Among transitioned facilities, 70% report having been informed of transition, mostly by departing IPs.; facilities were informed an average of 3 months in advance of transition, and only 40% of transitioned facilities reported having a strategy to cope with transition (not shown in Table 1)

Results from facility survey

Table 2 summarizes the reported changes in access and quality of HIV care by facility in-charge respondents. Respondents in transition facilities were more likely to report worsening patient access for HIV services than in-charges at maintenance facilities (43.5% vs. 3.1%). They are also more likely to report that the quality of HIV care was deteriorating than maintenance facility in-charges (35.6% vs. 0%). Overall, maintenance facilities were positive about access and quality of HIV care, with 81% and 92% reporting “Better” or “Much better” for access and quality, respectively.

Respondents reported substantial discontinuation of only one HIV service—HIV outreach (not shown). Among facilities that provided outreach prior to transition, 51.6% of transition facilities discontinued outreach, compared to only 4.1% of maintenance facilities (Weighted Χ2 p-value: p<0.001). Discontinuation of HTC, ART, and PMTCT were reported at 2.4%, 1.3%, and 4.2% of transition facilities, respectively, compared to 0% of maintenance facilities (not significant).

Outcomes from DHIS2 data: Facility survey sample

Figs 13 present trends for transition and maintenance facilities in HTC, Current on ART, and Retention, respectively.

thumbnail
Fig 3. DHIS2 trends in 12-month retention on first-line ART by transition status.

https://doi.org/10.1371/journal.pone.0223426.g003

Table 3 presents the results of the DHIS2 regression analysis, including a calculation of the pre- and post-Oct 2016 slopes and the difference-in-difference in slopes. For HTC, testing was declining at -0.3% per month in both transition and maintenance, but the rate of decline accelerated to -1.2% per month for maintenance and -2.6% per month for transition, giving a difference-in-difference in slopes of -1.5% per month (95% C.I.: -7.3%, 4.3%; p = 0.618).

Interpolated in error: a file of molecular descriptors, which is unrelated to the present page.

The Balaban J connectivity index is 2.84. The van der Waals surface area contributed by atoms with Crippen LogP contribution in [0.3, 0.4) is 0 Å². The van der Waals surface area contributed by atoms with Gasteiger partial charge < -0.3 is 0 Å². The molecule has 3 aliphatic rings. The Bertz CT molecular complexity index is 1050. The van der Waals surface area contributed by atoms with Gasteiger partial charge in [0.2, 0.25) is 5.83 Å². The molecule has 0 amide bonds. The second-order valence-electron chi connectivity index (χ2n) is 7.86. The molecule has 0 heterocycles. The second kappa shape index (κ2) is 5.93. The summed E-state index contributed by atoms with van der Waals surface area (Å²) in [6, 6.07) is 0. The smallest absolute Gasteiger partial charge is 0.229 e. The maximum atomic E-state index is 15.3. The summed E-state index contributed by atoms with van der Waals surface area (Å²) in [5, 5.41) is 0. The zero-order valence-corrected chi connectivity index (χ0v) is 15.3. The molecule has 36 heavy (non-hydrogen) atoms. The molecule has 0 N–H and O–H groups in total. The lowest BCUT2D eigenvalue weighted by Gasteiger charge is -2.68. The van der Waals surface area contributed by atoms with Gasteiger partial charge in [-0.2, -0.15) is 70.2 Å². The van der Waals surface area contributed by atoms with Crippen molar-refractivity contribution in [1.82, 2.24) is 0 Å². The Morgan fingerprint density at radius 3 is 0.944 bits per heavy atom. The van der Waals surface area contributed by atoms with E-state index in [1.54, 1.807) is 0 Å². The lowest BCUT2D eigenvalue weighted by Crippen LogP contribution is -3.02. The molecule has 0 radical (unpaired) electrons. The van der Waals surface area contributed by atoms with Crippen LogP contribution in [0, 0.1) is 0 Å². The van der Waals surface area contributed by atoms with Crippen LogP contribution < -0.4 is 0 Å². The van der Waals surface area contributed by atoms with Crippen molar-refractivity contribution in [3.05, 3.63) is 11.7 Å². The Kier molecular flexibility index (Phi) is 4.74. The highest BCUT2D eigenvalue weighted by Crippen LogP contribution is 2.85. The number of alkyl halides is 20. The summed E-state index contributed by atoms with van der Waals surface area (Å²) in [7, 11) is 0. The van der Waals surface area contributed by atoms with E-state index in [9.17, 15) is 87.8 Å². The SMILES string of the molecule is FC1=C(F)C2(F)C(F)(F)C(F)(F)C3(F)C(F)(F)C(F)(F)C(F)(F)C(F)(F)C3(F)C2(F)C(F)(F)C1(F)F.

For the number of patients currently on ART, maintenance and transition facilities were increasing at a rate of 8.7% and 8.2% per quarter, respectively, prior to October 2016. After October 2016, the slope turned negative to -1.4% per quarter for maintenance and remained positive at 4.5% per quarter for transition, leading to a difference-in-difference in trend of 6.3% per quarter (95% C.I.: -1.0%, 13.7%, p = 0.093).

For Retention on ART, the negative trends in both maintenance and transition flattened out after transition. The difference-in-difference in slopes is -0.3% per quarter (95% C.I. 2.5%, 3.2%; p = 0.832). Using bootstrap resampling for Retention does not alter the interpretation. Full models are presented in Table D in S1 File.

DHIS2 full sample: Intention to treat analysis